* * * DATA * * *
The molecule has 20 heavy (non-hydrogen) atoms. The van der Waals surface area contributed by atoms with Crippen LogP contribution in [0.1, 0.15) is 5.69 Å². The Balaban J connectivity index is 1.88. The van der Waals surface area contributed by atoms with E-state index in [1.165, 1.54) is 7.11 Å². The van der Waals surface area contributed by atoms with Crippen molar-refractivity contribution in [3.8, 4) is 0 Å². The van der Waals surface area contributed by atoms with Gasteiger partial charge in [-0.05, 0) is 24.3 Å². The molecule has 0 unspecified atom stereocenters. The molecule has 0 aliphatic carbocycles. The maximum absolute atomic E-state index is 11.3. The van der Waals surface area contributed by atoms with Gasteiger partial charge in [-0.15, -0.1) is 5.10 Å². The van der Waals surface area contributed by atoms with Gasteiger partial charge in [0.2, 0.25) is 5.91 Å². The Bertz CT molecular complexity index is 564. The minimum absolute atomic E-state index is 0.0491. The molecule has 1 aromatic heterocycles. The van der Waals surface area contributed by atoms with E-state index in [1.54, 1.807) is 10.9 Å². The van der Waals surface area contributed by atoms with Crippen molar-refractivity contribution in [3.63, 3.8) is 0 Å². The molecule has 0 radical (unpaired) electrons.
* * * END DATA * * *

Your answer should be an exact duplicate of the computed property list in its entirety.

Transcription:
The molecule has 20 heavy (non-hydrogen) atoms. The van der Waals surface area contributed by atoms with Crippen LogP contribution in [0.1, 0.15) is 5.69 Å². The Balaban J connectivity index is 1.88. The van der Waals surface area contributed by atoms with E-state index in [1.165, 1.54) is 7.11 Å². The van der Waals surface area contributed by atoms with Crippen molar-refractivity contribution in [3.8, 4) is 0 Å². The van der Waals surface area contributed by atoms with Gasteiger partial charge in [-0.05, 0) is 24.3 Å². The molecule has 0 unspecified atom stereocenters. The molecule has 0 aliphatic carbocycles. The maximum absolute atomic E-state index is 11.3. The van der Waals surface area contributed by atoms with Gasteiger partial charge in [-0.15, -0.1) is 5.10 Å². The van der Waals surface area contributed by atoms with Gasteiger partial charge in [0.2, 0.25) is 5.91 Å². The Bertz CT molecular complexity index is 564. The minimum absolute atomic E-state index is 0.0491. The molecule has 1 aromatic heterocycles. The van der Waals surface area contributed by atoms with E-state index in [1.54, 1.807) is 10.9 Å². The van der Waals surface area contributed by atoms with Crippen molar-refractivity contribution in [3.63, 3.8) is 0 Å². The molecule has 0 radical (unpaired) electrons.